Hermetic Library Fellow T Polyphilus reviews Flight from Nevèrÿon [Amazon, Publisher, Local Library] by Samuel R Delany, part of the Return to Nevèrÿon series.
The third volume of Delany’s Nevèrÿon stories was supposed to be his last, although there is a fourth book in the trilogy. Flight from Nevèrÿon has three numbered sections, the third of which consists of two appendices and makes up half the book.
I read and enjoyed the putative body text of “The Tale of Fog and Granite” and “The Mummer’s Tale,” both of which built on the the characters and settings of Delany’s previous stories, within the established fictional context of the antediluvian realm of Nevèrÿon, while carrying forward a project of postmodern theorizing embedded in the narratives.
The acme of the book, though, and perhaps of the whole series, was longest piece, “Appendix A: The Tale of Plagues and Carnivals, or, Some Informal Remarks toward the Modular Calculus, Part Five.” This part features a complete Nevèrÿon story centered around an AIDS-like plague and the social responses it provokes. Interleaved with that story are several other registers of writing, including lightly fictionalized anecdotes from Delany’s own life, a running account of his gay junky acquaintance “Joey,” tail-devouring criticism of the book in hand by the imaginary academic S. L. Kermit, and a closing note about the public health facts of AIDS as they were understood at the time of writing in mid-1984.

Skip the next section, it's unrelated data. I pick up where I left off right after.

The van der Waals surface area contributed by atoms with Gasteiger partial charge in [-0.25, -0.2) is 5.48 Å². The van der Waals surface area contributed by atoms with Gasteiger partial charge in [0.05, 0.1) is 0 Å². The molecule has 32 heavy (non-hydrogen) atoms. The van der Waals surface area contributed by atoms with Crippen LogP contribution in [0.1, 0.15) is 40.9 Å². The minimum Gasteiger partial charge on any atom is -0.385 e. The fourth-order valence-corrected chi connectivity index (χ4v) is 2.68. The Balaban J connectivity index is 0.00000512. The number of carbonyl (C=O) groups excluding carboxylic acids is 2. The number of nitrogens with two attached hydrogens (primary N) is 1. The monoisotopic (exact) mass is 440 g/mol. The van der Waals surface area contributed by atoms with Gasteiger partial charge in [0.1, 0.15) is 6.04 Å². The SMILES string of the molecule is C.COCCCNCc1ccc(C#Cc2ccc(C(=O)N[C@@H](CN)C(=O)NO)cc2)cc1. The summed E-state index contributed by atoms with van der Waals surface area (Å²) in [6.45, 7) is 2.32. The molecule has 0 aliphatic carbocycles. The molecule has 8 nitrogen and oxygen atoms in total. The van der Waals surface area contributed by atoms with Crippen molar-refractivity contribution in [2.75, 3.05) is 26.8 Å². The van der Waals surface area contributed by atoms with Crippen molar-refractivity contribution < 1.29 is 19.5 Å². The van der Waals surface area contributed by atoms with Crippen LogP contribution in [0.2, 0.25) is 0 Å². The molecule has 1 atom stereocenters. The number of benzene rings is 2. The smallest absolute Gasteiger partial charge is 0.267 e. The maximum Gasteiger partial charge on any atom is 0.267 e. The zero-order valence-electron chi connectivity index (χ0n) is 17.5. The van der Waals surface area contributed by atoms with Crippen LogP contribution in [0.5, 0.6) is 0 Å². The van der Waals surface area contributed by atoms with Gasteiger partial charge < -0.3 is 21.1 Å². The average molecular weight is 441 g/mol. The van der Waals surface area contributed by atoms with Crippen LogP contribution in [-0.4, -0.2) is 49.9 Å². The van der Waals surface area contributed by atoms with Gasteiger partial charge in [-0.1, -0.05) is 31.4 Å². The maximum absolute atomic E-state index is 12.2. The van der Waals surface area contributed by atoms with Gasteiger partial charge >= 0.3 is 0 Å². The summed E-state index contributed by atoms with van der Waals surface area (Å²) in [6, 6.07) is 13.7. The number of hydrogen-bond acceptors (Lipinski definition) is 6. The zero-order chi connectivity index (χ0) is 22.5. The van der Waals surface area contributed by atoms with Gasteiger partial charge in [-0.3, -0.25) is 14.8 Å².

In addition to the intended reflections of 1980s New York in Nevèrÿon, Appendix A brings up occasional irruptions of Nevèrÿon in 1980s New York. But my favorite passage of “Plagues and Carnivals” was section 9.6, detailing relations between the Mummer and the Master of the academy. In these seven pages (261-7) Delany tacitly supplies an interpretive frame for the canon of Classical Greek philosophy from Heraclitus through Plato. It’s an impressive feat and delightful for the informed reader.
“Clearly the Nevèrÿon series is a model of late twentieth-century (mostly urban) America. The question is, of course: What kind of model is it?” (377) The far shorter Appendix B collapses into the more “factual” and explicatory matter of the author’s reflections on the three volumes, answers to readers about the nature of the “modular calculus,” citation of sources and inspirations, theory of semiotics/semiology grounding Delany’s writing, and a list of Delany’s corrections to the three books then in print–when he thought that the work was “complete.”